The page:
Novel Bioresorbable Alloy Could Lead to Temporary Implants
Implants made of a material that minimizes inflammation and does not need to be removed after healing could save patients from a lot of unnecessary pain and risk.
Material scientists from Russia’s National University of Science and Technology (NUST) MISIS in Moscow and the University of Western Australia in Perth published their findings in the Journal of Magnesium and Alloys.
In the article, “Gallium-containing magnesium alloy for potential use as temporary implants in osteosynthesis,” the team describes several alloys that they tested. The composition of their chosen alloy is mostly magnesium with 4% by weight of each gallium and zinc.
Head of Hybrid Nanostructured Materials Laboratory at NUST MISIS and co-author of the publication, Alexander Komissarov, Ph.D., said “We have chosen gallium as an alloying element due to its unique properties.” Gallium typically inhibits bone resorption and is often used to treat disorders due to accelerated bone loss. The element also plays a role in the bone regeneration process leading to increased thickness, strength, and mineral content.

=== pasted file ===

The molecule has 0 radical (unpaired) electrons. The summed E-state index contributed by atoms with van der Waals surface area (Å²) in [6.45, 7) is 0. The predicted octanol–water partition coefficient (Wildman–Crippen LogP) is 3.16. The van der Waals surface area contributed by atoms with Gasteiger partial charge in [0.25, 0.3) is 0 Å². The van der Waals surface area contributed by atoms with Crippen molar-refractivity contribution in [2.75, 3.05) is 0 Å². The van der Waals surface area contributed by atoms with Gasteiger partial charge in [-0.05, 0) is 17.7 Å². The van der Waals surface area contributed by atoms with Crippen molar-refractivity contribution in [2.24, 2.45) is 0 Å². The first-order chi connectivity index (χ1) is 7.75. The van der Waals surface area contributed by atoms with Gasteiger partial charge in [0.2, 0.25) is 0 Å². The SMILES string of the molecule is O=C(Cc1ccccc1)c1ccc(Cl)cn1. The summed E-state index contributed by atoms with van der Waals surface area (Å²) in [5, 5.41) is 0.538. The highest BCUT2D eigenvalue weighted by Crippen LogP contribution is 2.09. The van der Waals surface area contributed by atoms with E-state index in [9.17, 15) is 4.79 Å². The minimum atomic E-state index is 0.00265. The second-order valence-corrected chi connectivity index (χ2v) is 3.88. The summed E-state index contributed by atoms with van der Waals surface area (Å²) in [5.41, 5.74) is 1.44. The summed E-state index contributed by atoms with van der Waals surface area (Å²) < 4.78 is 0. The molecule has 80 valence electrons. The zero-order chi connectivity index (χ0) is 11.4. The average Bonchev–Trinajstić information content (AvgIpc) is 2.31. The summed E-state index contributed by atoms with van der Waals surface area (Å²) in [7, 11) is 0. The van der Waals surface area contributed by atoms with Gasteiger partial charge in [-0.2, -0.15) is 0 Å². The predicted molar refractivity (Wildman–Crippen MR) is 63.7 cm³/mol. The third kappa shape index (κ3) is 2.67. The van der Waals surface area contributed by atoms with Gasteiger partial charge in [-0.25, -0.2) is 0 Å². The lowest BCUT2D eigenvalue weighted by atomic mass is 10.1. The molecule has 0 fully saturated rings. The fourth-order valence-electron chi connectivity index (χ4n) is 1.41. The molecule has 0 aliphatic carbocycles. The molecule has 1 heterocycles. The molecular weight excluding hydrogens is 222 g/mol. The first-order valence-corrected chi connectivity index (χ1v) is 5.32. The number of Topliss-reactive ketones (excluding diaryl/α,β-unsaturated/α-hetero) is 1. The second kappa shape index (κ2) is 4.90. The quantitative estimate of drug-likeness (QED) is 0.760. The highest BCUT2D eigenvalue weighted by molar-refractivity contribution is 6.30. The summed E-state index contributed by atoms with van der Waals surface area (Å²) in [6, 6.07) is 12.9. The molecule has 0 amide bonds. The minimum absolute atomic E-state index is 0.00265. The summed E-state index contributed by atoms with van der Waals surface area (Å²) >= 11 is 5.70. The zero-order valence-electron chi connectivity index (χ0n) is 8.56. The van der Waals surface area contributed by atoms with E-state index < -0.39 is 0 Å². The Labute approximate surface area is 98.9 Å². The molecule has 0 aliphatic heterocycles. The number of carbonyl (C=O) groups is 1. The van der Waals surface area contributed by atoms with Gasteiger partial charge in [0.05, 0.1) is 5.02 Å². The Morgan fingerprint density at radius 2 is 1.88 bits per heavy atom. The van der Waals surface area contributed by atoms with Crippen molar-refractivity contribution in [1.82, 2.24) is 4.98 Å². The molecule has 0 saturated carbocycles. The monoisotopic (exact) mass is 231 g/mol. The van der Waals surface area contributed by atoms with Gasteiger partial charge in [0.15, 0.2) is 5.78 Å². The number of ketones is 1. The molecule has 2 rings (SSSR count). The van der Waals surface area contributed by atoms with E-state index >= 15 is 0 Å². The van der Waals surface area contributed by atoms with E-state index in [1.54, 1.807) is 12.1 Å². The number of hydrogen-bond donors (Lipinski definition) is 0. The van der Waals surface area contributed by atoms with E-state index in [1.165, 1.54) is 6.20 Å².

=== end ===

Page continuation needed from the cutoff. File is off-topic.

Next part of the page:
Finally, it also has antibacterial properties. The alloy decomposes slowly with little biocorrosion and “has a unique profile of characteristics for use in bone implants due to the optimal combination of mechanical properties and corrosion rate,” concluded Komissarov.
Magnesium alloys have been studied for some time for use as resorbable medical devices. The first commercially available magnesium alloy approved for medical implants is known as Magnezix® and made by Germany-based Syntellix AG. Magnezix contains zinc and calculum, in addition to magnesium and is used to make pins and screws for orthopedic applications.